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About xn--cr8h

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  1. Main reason for me (over OSX) is the window management. I can't imagine trying to get any real work done on OSX. If I want to switch to a specific window I can just select it from the taskbar, whereas on OSX it's much harder to find the window you want -- you have to hunt through context menus and there aren't any window previews to help. Not to mention that OSX still doesn't have a functional "maximize" button. I normally have at least 10-15 windows open on my Windows system, whereas in my experience the whole Mac experience falls apart after about 2 or 3 windows. I did use various Linuxes for a while but ultimately switched back to Windows for a couple reasons: Program support -- many programs I wanted to use are only available on Windows, and WINE only works some of the time. Font rendering -- might sound petty but whenever I booted into Windows, my eyes would just relax. You have to choose between a stable distro that always has horribly outdated programs, or an unstable (rolling release) distro where you can get updates immediately but if you update things out of order it can break your entire system. Windows's package management is a pain in its own way (as in, it doesn't exist) but being able to have the latest versions of programs without having to worry about breaking your system is pretty great. Little things like little graphical glitches, screen tearing when scrolling through web browsers, random freezing, some things working better in X while others work better in Wayland, etc I felt like I had to do a lot of heavy customization to get everything to work the way I wanted it to, whereas the way things work out of the box on Windows generally works well for me. Maybe it's just that I've been using Windows forever (since XP) so I'm used to it. Here are some other little things I really appreciate about Windows: File Explorer. I haven't been able to find a file management program anywhere else, on any other platform, that's even half as good. Compatibility: I still find it amazing that I can take a program written in 1997, double-click it, and it will just work. I appreciate how Windows programs are starting to ditch the old, clunky File/Edit/View menu system in favour of systems that make it easier to find what you're looking for. OSX has the File/Edit/View menus kinda baked into the UI so pretty much every program uses them, which means if you want to look for something you need to hunt through every single menu like it's 2009. That's not to say that no Windows programs have File/Edit/View menus anymore (many do) but it's a lot easier for programs to switch to a better system, and many of them are (i.e. Microsoft Office and Fusion 360). GTK3 programs on Linux are also moving in the right direction.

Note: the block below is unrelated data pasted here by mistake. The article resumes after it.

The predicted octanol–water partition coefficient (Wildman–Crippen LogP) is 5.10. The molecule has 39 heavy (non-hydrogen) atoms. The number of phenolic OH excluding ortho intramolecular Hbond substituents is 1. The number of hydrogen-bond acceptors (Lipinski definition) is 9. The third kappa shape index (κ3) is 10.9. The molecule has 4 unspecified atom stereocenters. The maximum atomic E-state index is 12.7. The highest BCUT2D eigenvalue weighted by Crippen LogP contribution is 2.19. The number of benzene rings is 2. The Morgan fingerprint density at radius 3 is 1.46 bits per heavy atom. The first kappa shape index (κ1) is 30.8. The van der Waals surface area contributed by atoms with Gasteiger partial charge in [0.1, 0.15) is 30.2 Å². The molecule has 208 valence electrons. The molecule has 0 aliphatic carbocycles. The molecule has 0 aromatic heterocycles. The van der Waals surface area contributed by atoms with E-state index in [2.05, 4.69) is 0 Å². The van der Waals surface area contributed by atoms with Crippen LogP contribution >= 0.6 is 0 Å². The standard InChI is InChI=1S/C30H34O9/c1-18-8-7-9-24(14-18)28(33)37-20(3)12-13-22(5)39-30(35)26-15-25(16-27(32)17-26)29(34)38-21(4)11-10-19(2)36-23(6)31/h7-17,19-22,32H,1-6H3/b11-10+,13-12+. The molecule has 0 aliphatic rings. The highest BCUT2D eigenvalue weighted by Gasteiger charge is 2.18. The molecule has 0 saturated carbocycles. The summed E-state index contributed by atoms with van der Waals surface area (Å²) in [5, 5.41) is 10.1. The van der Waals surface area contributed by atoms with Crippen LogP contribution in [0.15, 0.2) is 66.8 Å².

2. I'm a bit confused about this. Unless OSX has changed drastically since I last used it, I've used almost no OSX programs with tabs aside from Safari?